HEMMER: As you are watching, let's roll the videotape again. The president walking over, John Negroponte. We will see them live here in a matter of moments as we watch a somewhat empty room in front of a podium there.

Barbara, the reaction that David Ensor is reporting, the initial reaction is positive. What's John Negroponte's reputation now throughout Washington?

STARR: Oh, I think by all accounts, he is an extraordinarily respected ambassador and diplomat. His work at the United Nations many years ago, of course, he served in Central American portfolios.

He's very, very well known and respected by all accounts, Bill.

HEMMER: All right, Barbara, thanks for that.

We're about 90 seconds away. John Negroponte, born back in July of 1939, five kids, educated at Yale, left school there in 1960.

He still needs Senate confirmation. Although he is the president's pick, he will need Senate confirmation before he takes, officially, this position -- Soledad?

O'BRIEN: Let's check in quickly with Suzanne Malveaux, who is covering this event for us, this morning.

Suzanne, good morning to you. We're just about a minute away or so.

MALVEAUX: Good morning.

That's right. As a matter of fact, we're expected to hear from him very shortly.

Now, some of the qualities that the president was looking for in this particular candidate really was someone who would have extensive management experience as well as national security experience.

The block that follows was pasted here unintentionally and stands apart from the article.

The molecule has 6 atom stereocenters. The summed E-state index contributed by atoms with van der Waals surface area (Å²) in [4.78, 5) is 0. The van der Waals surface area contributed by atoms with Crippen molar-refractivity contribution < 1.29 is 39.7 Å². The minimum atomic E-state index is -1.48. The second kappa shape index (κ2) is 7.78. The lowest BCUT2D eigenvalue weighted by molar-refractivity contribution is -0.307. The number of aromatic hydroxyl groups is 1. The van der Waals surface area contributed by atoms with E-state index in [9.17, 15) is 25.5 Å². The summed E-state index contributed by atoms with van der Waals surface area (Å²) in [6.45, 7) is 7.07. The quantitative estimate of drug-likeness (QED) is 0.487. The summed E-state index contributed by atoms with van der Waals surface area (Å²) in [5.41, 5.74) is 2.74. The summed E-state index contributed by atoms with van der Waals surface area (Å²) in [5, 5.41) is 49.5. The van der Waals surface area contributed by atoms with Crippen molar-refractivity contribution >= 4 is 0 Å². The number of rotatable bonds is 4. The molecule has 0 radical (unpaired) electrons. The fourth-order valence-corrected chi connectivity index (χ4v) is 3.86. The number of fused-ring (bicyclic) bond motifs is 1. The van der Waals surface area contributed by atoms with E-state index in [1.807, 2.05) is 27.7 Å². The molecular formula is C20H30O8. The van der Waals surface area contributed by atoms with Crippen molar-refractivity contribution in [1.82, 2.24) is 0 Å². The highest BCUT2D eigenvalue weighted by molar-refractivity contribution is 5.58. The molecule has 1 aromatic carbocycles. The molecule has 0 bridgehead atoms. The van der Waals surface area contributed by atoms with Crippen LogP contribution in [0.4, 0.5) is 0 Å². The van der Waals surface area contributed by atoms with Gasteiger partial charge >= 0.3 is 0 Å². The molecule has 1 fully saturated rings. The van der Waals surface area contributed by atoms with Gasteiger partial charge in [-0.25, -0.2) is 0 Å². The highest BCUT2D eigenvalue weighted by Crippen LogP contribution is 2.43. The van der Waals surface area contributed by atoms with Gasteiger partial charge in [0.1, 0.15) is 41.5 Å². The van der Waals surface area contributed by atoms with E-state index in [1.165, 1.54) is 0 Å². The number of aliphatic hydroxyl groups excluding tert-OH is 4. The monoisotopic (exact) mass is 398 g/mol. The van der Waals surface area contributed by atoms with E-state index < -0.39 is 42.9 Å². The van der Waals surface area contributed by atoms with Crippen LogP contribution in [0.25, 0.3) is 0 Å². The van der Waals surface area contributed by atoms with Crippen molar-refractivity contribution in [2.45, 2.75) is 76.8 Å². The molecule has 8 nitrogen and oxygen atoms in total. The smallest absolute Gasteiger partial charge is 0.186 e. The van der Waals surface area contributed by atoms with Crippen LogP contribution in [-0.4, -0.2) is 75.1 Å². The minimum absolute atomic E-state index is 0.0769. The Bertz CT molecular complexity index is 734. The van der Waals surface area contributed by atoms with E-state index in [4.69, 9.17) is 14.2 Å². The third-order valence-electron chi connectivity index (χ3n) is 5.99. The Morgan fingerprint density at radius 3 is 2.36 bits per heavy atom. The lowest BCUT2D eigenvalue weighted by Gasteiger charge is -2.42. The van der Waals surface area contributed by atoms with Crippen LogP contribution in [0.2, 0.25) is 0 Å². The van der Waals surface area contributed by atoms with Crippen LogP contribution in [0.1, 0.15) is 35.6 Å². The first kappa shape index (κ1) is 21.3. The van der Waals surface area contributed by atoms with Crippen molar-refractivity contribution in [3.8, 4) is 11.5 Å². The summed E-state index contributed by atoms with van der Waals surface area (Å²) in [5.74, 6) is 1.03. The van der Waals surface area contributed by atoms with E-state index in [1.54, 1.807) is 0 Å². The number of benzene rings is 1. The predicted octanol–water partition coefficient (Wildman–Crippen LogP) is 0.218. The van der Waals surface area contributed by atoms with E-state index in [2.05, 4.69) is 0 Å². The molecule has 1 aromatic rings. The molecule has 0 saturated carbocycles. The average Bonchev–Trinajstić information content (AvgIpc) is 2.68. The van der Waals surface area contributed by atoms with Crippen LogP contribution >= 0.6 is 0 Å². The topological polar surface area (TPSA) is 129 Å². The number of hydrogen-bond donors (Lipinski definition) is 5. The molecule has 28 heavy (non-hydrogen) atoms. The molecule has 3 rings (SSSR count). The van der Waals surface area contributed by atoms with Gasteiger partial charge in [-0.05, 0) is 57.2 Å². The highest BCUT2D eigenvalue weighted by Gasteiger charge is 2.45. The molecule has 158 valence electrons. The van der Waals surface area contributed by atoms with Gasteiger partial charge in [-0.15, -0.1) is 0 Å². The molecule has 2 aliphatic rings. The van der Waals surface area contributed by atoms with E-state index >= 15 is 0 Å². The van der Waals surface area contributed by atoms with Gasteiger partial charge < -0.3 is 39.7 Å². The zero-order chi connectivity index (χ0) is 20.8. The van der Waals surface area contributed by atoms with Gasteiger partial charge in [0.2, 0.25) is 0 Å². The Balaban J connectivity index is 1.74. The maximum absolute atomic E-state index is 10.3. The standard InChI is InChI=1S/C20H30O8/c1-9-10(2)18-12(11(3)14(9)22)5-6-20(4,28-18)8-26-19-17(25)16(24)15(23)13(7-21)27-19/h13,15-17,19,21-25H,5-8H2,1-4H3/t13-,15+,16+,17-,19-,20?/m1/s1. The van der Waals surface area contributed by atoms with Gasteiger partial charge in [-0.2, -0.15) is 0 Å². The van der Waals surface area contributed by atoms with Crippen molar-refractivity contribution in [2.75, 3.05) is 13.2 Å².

Also, critics say, of course, one that would be able to stand up to the president. We're hearing the two minute warning, now, that the president will be out very shortly.

But critics are also saying it's the kind of individual that really has to have the ability to not only be able to stand up to the president but also secretary of defense, Donald Rumsfeld.

As you know, they were critics of the former CIA director George Tenet, who said that they believe that he told the president what he wanted to hear when it came to intelligence matters leading up to the Iraq war.

Now, others say, of course, that this is a wise pick, and, of course, not surprising that this is someone of enormous stature. This is someone who has very significant political weight within the White House, but also within the intelligence and political communities.

And as you know, the legislation requires that either the national director of intelligence, or at least one of his deputies, have extensive military experience. This is something that many people are looking at as a very wise choice, but not one that they expected.

O'BRIEN: The legislation, Suzanne, also requires that the post be filled within six months. Two months has essentially been frittered away. There is, by some estimations, a month of hearings, because of course once he's named he actually has to be confirmed. That leaves three months to kind of pull it all together. It's not a very long timeline, obviously.

What are your sources telling you about John Negroponte's ability to sort of pull this off?